This past Christmas marked 40 years since Mill Valley’s Rita Abrams penned “Mill Valley,” her classic hit song about the town. In honor of the anniversary, the Herald recently asked Abrams a few questions about the song and its legacy.
Mill Valley Herald: You recently celebrated the 40th anniversary of your song about Mill Valley. For those who might not know, can you describe how the song came to be?
Rita Abrams: I’d been teaching kindergarten in Mill Valley for a year, and as I walked through my lovely little town on that balmy Christmas Day, 1969, it struck me that it needed to have a song about it.
MVH: Why did you write this song — what were you trying to capture?
RA: Mill Valley inspired me, and I wanted to capture not only the aesthetic beauty of it, but the warm feeling and friendly spirit of the place. I also wanted to keep it simple enough that my kindergartners could sing it easily.
MVH: How would you describe the response to the song over the years?
RA: Absolutely amazing! I never would have dreamed people would remember it this long. And the dramatic nature of some of the fan letters, like the war veterans who felt that hearing it in their heads while in the trenches saved their lives. I can’t begin to tell you how moving some of the letters are. And they keep on coming. And surprisingly enough, the vast majority are from men!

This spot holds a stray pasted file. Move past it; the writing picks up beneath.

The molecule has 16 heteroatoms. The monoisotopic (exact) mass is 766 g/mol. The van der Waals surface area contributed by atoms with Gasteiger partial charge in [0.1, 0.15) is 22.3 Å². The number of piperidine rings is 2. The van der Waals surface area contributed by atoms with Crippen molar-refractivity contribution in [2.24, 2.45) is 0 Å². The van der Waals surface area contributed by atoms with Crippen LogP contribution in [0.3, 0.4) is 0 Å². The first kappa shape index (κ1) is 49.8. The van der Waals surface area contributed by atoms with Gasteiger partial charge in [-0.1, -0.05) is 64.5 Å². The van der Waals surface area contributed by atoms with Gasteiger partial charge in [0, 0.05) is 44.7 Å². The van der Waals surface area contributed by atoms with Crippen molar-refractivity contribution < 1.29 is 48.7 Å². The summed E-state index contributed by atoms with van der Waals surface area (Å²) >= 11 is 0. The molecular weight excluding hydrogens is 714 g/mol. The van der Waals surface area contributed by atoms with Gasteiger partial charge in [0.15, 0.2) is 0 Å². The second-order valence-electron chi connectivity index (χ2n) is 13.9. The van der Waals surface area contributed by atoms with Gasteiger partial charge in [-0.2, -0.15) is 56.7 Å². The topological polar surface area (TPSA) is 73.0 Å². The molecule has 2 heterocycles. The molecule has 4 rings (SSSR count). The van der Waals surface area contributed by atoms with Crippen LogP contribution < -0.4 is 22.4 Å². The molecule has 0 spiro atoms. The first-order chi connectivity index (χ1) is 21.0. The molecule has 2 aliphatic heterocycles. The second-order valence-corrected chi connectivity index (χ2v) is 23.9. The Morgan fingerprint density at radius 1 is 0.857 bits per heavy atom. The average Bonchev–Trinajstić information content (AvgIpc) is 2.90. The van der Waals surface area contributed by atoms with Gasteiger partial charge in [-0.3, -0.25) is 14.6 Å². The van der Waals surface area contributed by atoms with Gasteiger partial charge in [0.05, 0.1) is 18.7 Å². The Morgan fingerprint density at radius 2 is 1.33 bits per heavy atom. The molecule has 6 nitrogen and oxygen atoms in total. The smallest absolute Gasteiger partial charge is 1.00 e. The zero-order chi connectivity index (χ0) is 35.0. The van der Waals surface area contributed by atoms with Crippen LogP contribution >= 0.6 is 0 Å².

MVH: Do you still live in Mill Valley?
RA: As the song says: “How could I leave Mill Valley?”
MVH: You’re working on a book about the song. Tell us what the book will be about.
RA: The book tells the story of how it all happened, with scrapbook entries like the telegram from Rolling Stone telling me to call Annie Leibovitz for a photo session, and articles from around the world. Also, a DVD with the album on it, and film of that song and others on the album. And pictures and stories of the former third-graders, now 48-year-olds, who sang the song and album. I’ve been in touch with many of them. And lots of fascinating fan letters. It ends with what I’ve been doing since.
MVH: What are you doing to mark the anniversary?
RA: I went to the plaza Christmas Day with my daughter and friends, hung out on the bench where I wrote the song. (Of course the plaza wasn’t there in 1969 — only the bus depot.) It was a very sweet and nostalgic day.
MVH: Where can people still hear the song?
RA: They can look up “Mill Valley Song” on YouTube to see the film, made by a young Francis Ford Coppola.